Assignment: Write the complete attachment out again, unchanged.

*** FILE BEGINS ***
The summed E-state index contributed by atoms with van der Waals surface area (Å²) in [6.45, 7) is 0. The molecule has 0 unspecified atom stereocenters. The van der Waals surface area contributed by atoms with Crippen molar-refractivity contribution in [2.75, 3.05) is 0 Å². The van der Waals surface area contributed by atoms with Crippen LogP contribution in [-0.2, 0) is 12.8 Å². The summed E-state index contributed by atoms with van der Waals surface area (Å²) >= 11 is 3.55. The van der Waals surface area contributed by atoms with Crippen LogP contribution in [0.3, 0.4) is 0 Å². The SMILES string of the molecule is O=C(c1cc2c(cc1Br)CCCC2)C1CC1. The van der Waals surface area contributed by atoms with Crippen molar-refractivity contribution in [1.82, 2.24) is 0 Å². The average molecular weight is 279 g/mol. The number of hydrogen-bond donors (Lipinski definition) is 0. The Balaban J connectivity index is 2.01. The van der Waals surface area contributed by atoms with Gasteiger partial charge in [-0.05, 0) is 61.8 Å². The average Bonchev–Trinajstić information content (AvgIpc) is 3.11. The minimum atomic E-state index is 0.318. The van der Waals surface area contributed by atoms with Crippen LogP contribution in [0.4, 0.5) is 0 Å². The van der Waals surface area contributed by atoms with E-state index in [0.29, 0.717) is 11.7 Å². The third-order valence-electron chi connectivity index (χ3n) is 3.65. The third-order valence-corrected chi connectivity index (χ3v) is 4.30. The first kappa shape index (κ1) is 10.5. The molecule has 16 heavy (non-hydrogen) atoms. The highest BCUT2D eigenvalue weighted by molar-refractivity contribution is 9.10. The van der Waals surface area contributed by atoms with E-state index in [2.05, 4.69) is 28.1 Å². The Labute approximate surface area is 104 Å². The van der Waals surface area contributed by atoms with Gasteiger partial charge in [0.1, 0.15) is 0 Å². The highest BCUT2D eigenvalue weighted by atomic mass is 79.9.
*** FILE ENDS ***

The summed E-state index contributed by atoms with van der Waals surface area (Å²) in [6.45, 7) is 0. The molecule has 0 unspecified atom stereocenters. The van der Waals surface area contributed by atoms with Crippen molar-refractivity contribution in [2.75, 3.05) is 0 Å². The van der Waals surface area contributed by atoms with Crippen LogP contribution in [-0.2, 0) is 12.8 Å². The summed E-state index contributed by atoms with van der Waals surface area (Å²) >= 11 is 3.55. The van der Waals surface area contributed by atoms with Crippen LogP contribution in [0.3, 0.4) is 0 Å². The SMILES string of the molecule is O=C(c1cc2c(cc1Br)CCCC2)C1CC1. The van der Waals surface area contributed by atoms with Crippen molar-refractivity contribution in [1.82, 2.24) is 0 Å². The average molecular weight is 279 g/mol. The number of hydrogen-bond donors (Lipinski definition) is 0. The Balaban J connectivity index is 2.01. The van der Waals surface area contributed by atoms with Gasteiger partial charge in [-0.05, 0) is 61.8 Å². The average Bonchev–Trinajstić information content (AvgIpc) is 3.11. The minimum atomic E-state index is 0.318. The van der Waals surface area contributed by atoms with Crippen LogP contribution in [0.4, 0.5) is 0 Å². The van der Waals surface area contributed by atoms with E-state index in [0.29, 0.717) is 11.7 Å². The third-order valence-electron chi connectivity index (χ3n) is 3.65. The third-order valence-corrected chi connectivity index (χ3v) is 4.30. The first kappa shape index (κ1) is 10.5. The molecule has 16 heavy (non-hydrogen) atoms. The highest BCUT2D eigenvalue weighted by molar-refractivity contribution is 9.10. The van der Waals surface area contributed by atoms with E-state index in [2.05, 4.69) is 28.1 Å². The Labute approximate surface area is 104 Å². The van der Waals surface area contributed by atoms with Gasteiger partial charge in [0.1, 0.15) is 0 Å². The highest BCUT2D eigenvalue weighted by atomic mass is 79.9.